Lord Krebs Portrait Lord Krebs (CB) [V]
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My Lords, in Gulliver’s Travels, Jonathan Swift wrote of the King of Brobdingnag:

“And he gave it for his opinion, that whoever could make two ears of corn or two blades of grass to grow upon a spot of ground where only one grew before, would deserve better of mankind, and do more essential service to his country than the whole race of politicians put together.”


That is precisely what Norman Borlaug and his fellow scientists did in the middle of the 20th century. The green revolution was a miracle. A combination of genetics, agrochemicals, irrigation and mechanisation meant that between 1960 and 2000, although the world population doubled, the amount of food produced per person increased by 25%. But we now know that this revolution came at a cost: damage to habitats, biodiversity, soils, the climate, freshwater, and farm animal welfare. That is why this Bill is so important and welcome. It gives us the framework for resetting agriculture in this country—for embarking on what has often been called the doubly green revolution. This means harnessing all the power of science and technology to produce more with less: more food with less impact on the environment, the climate and animal welfare. However, the Bill leaves as many questions as it provides answers. Here are just some of the points that should be explored in more detail in Committee. Other noble Lords have also mentioned them in their speeches.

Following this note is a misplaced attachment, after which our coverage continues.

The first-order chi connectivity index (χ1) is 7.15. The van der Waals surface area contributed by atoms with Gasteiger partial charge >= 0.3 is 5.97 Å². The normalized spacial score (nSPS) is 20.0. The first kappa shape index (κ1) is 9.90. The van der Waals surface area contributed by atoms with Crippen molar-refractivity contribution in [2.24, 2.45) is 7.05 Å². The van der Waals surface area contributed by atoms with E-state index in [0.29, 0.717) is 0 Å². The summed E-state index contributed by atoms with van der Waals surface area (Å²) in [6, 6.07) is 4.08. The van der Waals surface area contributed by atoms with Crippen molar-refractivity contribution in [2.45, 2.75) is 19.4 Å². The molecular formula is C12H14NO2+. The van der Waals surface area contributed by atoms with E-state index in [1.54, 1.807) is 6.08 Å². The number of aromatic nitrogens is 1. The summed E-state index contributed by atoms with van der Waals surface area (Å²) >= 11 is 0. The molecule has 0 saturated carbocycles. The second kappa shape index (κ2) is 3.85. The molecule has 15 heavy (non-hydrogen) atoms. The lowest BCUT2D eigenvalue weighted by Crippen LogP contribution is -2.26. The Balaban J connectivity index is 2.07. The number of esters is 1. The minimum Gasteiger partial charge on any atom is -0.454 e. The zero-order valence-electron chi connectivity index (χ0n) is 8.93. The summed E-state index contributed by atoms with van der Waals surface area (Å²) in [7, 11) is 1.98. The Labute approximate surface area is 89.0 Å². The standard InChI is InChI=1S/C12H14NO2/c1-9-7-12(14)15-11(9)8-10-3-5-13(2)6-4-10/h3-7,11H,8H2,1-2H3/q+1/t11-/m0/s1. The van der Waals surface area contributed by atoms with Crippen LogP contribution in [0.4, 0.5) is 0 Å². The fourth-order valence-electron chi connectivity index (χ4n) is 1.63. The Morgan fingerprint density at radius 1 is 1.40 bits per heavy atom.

First, how will the delivery of the public goods listed in Clause 1 be measured, who will do the monitoring and enforcement, and what sanctions will be applied to farmers who fail to comply? Will the office for environmental protection have a key role in this?

Secondly, there will inevitably be trade-offs. For instance, increasing productivity may imply extracting more from the land for our consumption and therefore leaving less for the rest of nature. By whom and by what process will these trade-offs be computed? For example, the noble Viscount, Lord Ridley, mentioned the debate about land sharing versus land sparing. Will there be a transparent analysis of this approach to managing the trade-off?

Thirdly, the delivery of a cleaner, greener, more productive agriculture will require investment in science and technology, as well as knowledge transfer. What is the Government’s plan for enhancing the necessary science base, including gene editing, and ensuring that this new knowledge will be taken up by farmers?